Steve: I have never suggested that your “criticisms of Mann should not be considered because of” your “business background”. That is far too extreme a view, as indeed is the view that Michael Mann should not have been a lead author of an IPCC chapter in which his papers were referenced. There is a middle ground. Also, as I’ve said before, to divorce the message from the messenger is naive in the extreme. The background and interests of the messenger is, of course, one of the things that we have weigh up when we listen to the message. On the other hand, there are science and business ethics which allow us to put some faith in what somebody says even where there is a perceived conflict of interest.

    In your own case, this site is a mixture of statistical discussions and a lot of value judgements concerning the importance of the “hockeystick” in issues relating to policy. As regards the statistics, I expect I could learn enough in a week or two to make some valid contributions to the Mann/McIntyre debate. But why should I spend that time when there are other important things to do?

    Steve: You’ve been hanging around this site for a long time. If you can learn enough in a week to contribute, then why don’t you do so?

    I would have to be convinced that your points are important and not just nit-picking — which is why it would be useful to know where you are coming from. I’ll give you an example: a week or so, I wanted to find out about the technique of uranium dating so looked it up on Google, only to find that around half the hits had words like “creation” in the URL — i.e. they were fundamentalism dressed up as science to support the creationist credo. I ignored all these sites and concentrated on sites run by science organisations, which did not have such clear non-science agendas. Are you suggesting that I should have initially looked at all the sites as having equal credibility? I believe that, to survive in a world where we can now hear almost anybody’s opinion online, we need a good front-end bull*** filter — which requires knowledge of the messenger.

    Now, as regards the “policy”-related discussions on this site, I have often criticised some of the more extreme statements (e.g. the fiction that the paleo temperature record made a quantum leap between the 1990 and 2001 IPCC reports). These discussions are far more value-laden than the statistics (another example would be the relative prominence of the hockeystick in events following the publication of the IPCC TAR) — which makes me interested in the backgrounds and intent of the messengers. I actually thought that you were pretty straightforward and, when I asked for your CV in another thread, expected it would just appear (given that you had already offered it). However, subsequent events have made me much more interested in your background, which continues to be obscure. It is part of normal scientific disclosure for authors to indicate their affiliation on papers (i.e. the institutions who supported the research) — your GRL paper indicates your affiliation to Northwest Exploration Company, which presumably supported your research, or at least had some stake in it. Now you tell me that you “don’t get salary” from them, which presumably means you have never received any money from them (or are we going to quibble about tense here?). To me, these mysteries just makes your background more interesting.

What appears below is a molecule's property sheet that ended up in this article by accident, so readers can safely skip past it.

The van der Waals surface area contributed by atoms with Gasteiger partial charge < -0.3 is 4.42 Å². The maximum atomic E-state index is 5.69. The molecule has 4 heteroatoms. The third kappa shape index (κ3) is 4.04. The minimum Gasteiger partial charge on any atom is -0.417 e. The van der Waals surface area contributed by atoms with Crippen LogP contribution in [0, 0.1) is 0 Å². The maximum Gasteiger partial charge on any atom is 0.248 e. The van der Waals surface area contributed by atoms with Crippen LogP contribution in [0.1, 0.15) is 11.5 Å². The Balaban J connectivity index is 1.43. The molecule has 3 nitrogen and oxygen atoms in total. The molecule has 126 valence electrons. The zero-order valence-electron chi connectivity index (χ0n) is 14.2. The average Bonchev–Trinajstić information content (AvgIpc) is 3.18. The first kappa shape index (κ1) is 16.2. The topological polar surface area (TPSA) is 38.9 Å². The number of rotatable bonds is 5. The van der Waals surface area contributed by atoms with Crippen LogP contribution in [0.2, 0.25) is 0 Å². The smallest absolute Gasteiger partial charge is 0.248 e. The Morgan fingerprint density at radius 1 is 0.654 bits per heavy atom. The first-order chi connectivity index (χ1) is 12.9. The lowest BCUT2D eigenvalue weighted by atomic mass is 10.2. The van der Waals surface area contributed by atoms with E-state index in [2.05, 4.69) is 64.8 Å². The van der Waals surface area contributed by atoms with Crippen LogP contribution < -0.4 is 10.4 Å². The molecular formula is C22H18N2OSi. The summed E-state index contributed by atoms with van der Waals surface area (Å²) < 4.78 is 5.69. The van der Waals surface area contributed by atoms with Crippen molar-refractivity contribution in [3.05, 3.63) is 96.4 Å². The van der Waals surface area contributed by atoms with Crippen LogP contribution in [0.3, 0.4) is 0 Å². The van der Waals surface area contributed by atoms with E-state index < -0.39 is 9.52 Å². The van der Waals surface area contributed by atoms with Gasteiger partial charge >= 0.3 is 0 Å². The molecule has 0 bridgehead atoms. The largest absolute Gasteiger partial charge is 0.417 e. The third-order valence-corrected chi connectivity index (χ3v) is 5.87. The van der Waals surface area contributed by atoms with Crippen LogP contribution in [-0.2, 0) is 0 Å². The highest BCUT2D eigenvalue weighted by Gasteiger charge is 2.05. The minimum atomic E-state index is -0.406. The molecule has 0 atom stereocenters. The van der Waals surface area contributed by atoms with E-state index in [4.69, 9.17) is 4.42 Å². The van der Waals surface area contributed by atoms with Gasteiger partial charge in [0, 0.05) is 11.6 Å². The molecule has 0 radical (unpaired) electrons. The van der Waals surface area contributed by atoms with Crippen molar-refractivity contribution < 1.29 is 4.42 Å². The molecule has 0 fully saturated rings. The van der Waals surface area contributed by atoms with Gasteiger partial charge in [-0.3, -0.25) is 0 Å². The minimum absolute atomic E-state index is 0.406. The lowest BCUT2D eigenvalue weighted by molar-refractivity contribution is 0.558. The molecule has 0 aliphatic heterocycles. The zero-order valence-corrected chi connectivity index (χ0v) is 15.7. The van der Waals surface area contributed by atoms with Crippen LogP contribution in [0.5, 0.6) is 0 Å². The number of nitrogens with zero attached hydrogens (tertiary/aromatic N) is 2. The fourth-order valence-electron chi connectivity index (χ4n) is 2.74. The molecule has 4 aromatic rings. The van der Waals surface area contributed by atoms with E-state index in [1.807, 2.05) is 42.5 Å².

If you complain that “the practical connection of my background to my analysis (in my shoes) is quite different than people think”, there is a simple remedy — be more open about where you’ve come from and convince us that you really do not have a conflict of interest.

  3. John Hunter
    Posted Jul 13, 2005 at 5:35 AM | Permalink

    Steve:

    You say:

    > You’ve been hanging around this site for a long time.
    > If you can learn enough in a week to contribute, then
    > why don’t you do so?

    (a) I didn’t say “a week”, I said “a week or two” (two can play at nitpicking)

    (b) The sentence following your comment gave you your answer:

    > I would have to be convinced that your points are
    > important and not just nit-picking “¢’‚¬? which is why
    > it would be useful to know where you are coming from.

    — so far, you have not convinced me that it would be worth my time.

    (snip)

  4. John Hunter
    Posted Jul 14, 2005 at 7:58 AM | Permalink

    Steve: This thread is entitled “Conflict of Interest”. It is one that you (not I) started.
    I am giving you the opportunity to convince me and others that you do not have a conflict of interest concerning the very public commentary you are making about the conduct of climate science.

    In Australia, and in many other places, the affiliation given along with the authorship
    of a paper generally indicates the umberalla under which the work was done — i.e. that this is the organisation which gave both moral and funding support to the work and also
    approved of its findings (in my own organisation, papers have to undergo a quite
    strict internal refereeing procedure prior to being submitted to a journal). Now, your GRL paper recorded your affiliation as “Northwest Exploration Company”, a company of which you have been President. I find this rather strange, as you continually state that your “climate” work is entirely self-funded. Can you please clarify the situation and indicate exactly what support you have had from Northwest Exploration Company over the past few years — after all, they are apparently the organisation responsible for your GRL paper.